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Direct optical nanoscopy with axially localized detection

Research Square

Research Square

  • First Author :
    N. Bourg
  • Co-authors :
    C. Mayet, G. Dupuis, T. Barroca, P. Bon, S. Lécart, E. Fort & S. Lévêque-Fort
  • Journal Name :
    Nature Photonics
  • Read Full text :
  • DOI :
    10.1038/nphoton.2015.132

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Abstract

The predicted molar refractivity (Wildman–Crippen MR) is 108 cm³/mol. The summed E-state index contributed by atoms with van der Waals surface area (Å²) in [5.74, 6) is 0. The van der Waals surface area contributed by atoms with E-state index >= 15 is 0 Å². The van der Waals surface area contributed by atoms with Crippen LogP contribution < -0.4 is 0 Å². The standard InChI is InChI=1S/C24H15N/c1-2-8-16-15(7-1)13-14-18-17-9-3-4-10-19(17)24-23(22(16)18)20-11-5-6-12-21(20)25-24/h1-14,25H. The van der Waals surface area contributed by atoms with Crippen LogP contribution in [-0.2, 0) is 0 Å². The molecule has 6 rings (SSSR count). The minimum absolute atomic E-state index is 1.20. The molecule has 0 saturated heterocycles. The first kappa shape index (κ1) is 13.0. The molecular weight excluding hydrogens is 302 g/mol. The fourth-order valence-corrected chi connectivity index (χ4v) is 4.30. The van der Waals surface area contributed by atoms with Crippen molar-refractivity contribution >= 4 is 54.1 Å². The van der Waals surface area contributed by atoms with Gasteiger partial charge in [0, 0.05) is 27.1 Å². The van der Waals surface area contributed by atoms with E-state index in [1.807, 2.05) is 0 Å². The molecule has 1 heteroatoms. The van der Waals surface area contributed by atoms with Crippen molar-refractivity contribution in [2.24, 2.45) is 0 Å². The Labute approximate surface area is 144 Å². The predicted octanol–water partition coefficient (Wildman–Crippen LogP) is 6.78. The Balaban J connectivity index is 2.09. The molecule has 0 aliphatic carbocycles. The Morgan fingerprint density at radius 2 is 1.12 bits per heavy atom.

Evanescent light excitation is widely used in super-resolution fluorescence microscopy to confine light and reduce background noise. Here, we propose a method of exploiting evanescent light in the context of emission. When a fluorophore is located in close proximity to a medium with a higher refractive index, its near-field component is converted into light that propagates beyond the critical angle. This so-called supercritical-angle fluorescence can be captured using a high-numerical-aperture objective and used to determine the axial position of the fluorophore with nanometre precision. We introduce a new technique for three-dimensional nanoscopy that combines direct stochastic optical reconstruction microscopy (dSTORM) with dedicated detection of supercritical-angle fluorescence emission. We demonstrate that our approach of direct optical nanoscopy with axially localized detection (DONALD) typically yields an isotropic three-dimensional localization precision of 20 nm within an axial range of ∼150 nm above the coverslip

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